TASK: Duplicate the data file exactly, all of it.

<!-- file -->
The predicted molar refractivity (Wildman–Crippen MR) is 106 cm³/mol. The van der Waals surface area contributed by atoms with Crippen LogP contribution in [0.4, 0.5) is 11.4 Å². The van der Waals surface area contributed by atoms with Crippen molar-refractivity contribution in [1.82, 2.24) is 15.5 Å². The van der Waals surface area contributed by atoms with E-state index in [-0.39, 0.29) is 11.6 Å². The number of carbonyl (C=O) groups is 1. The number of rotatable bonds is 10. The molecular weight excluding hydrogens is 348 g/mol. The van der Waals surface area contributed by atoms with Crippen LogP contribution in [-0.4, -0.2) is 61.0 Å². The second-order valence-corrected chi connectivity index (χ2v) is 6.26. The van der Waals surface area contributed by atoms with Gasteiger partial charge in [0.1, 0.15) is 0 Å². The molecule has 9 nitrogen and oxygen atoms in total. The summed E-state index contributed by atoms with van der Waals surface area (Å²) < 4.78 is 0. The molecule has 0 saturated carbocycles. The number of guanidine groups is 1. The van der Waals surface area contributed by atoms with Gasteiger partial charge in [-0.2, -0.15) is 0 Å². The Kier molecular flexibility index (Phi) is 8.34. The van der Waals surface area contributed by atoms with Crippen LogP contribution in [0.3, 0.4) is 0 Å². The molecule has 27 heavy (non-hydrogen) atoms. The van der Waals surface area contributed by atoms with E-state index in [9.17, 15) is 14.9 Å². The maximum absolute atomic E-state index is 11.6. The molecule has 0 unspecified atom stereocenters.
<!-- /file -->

The predicted molar refractivity (Wildman–Crippen MR) is 106 cm³/mol. The van der Waals surface area contributed by atoms with Crippen LogP contribution in [0.4, 0.5) is 11.4 Å². The van der Waals surface area contributed by atoms with Crippen molar-refractivity contribution in [1.82, 2.24) is 15.5 Å². The van der Waals surface area contributed by atoms with E-state index in [-0.39, 0.29) is 11.6 Å². The number of carbonyl (C=O) groups is 1. The number of rotatable bonds is 10. The molecular weight excluding hydrogens is 348 g/mol. The van der Waals surface area contributed by atoms with Crippen LogP contribution in [-0.4, -0.2) is 61.0 Å². The second-order valence-corrected chi connectivity index (χ2v) is 6.26. The van der Waals surface area contributed by atoms with Gasteiger partial charge in [0.1, 0.15) is 0 Å². The molecule has 9 nitrogen and oxygen atoms in total. The summed E-state index contributed by atoms with van der Waals surface area (Å²) < 4.78 is 0. The molecule has 0 saturated carbocycles. The number of guanidine groups is 1. The van der Waals surface area contributed by atoms with Gasteiger partial charge in [-0.2, -0.15) is 0 Å². The Kier molecular flexibility index (Phi) is 8.34. The van der Waals surface area contributed by atoms with Crippen LogP contribution in [0.3, 0.4) is 0 Å². The molecule has 27 heavy (non-hydrogen) atoms. The van der Waals surface area contributed by atoms with E-state index in [9.17, 15) is 14.9 Å². The maximum absolute atomic E-state index is 11.6. The molecule has 0 unspecified atom stereocenters.